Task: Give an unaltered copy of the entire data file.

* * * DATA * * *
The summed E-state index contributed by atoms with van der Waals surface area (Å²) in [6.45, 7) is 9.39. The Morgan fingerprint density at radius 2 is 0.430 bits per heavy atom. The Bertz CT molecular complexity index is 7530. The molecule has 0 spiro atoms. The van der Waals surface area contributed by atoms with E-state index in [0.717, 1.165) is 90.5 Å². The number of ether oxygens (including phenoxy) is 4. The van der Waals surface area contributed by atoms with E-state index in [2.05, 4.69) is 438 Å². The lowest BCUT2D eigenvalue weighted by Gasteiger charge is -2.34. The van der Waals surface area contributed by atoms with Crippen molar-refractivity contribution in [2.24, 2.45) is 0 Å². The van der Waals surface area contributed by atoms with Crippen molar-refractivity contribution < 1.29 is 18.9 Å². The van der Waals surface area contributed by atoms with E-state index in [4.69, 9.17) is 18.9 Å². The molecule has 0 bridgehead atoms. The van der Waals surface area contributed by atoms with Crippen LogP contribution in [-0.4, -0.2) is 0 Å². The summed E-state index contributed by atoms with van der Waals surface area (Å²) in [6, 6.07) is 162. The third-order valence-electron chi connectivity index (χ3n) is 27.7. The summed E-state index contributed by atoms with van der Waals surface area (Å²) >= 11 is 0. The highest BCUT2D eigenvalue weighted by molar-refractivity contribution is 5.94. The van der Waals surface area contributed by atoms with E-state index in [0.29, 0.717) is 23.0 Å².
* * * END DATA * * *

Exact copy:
The summed E-state index contributed by atoms with van der Waals surface area (Å²) in [6.45, 7) is 9.39. The Morgan fingerprint density at radius 2 is 0.430 bits per heavy atom. The Bertz CT molecular complexity index is 7530. The molecule has 0 spiro atoms. The van der Waals surface area contributed by atoms with E-state index in [0.717, 1.165) is 90.5 Å². The number of ether oxygens (including phenoxy) is 4. The van der Waals surface area contributed by atoms with E-state index in [2.05, 4.69) is 438 Å². The lowest BCUT2D eigenvalue weighted by Gasteiger charge is -2.34. The van der Waals surface area contributed by atoms with Crippen molar-refractivity contribution in [2.24, 2.45) is 0 Å². The van der Waals surface area contributed by atoms with Crippen molar-refractivity contribution < 1.29 is 18.9 Å². The van der Waals surface area contributed by atoms with E-state index in [4.69, 9.17) is 18.9 Å². The molecule has 0 bridgehead atoms. The van der Waals surface area contributed by atoms with Crippen LogP contribution in [-0.4, -0.2) is 0 Å². The summed E-state index contributed by atoms with van der Waals surface area (Å²) in [6, 6.07) is 162. The third-order valence-electron chi connectivity index (χ3n) is 27.7. The summed E-state index contributed by atoms with van der Waals surface area (Å²) >= 11 is 0. The highest BCUT2D eigenvalue weighted by molar-refractivity contribution is 5.94. The van der Waals surface area contributed by atoms with E-state index in [0.29, 0.717) is 23.0 Å².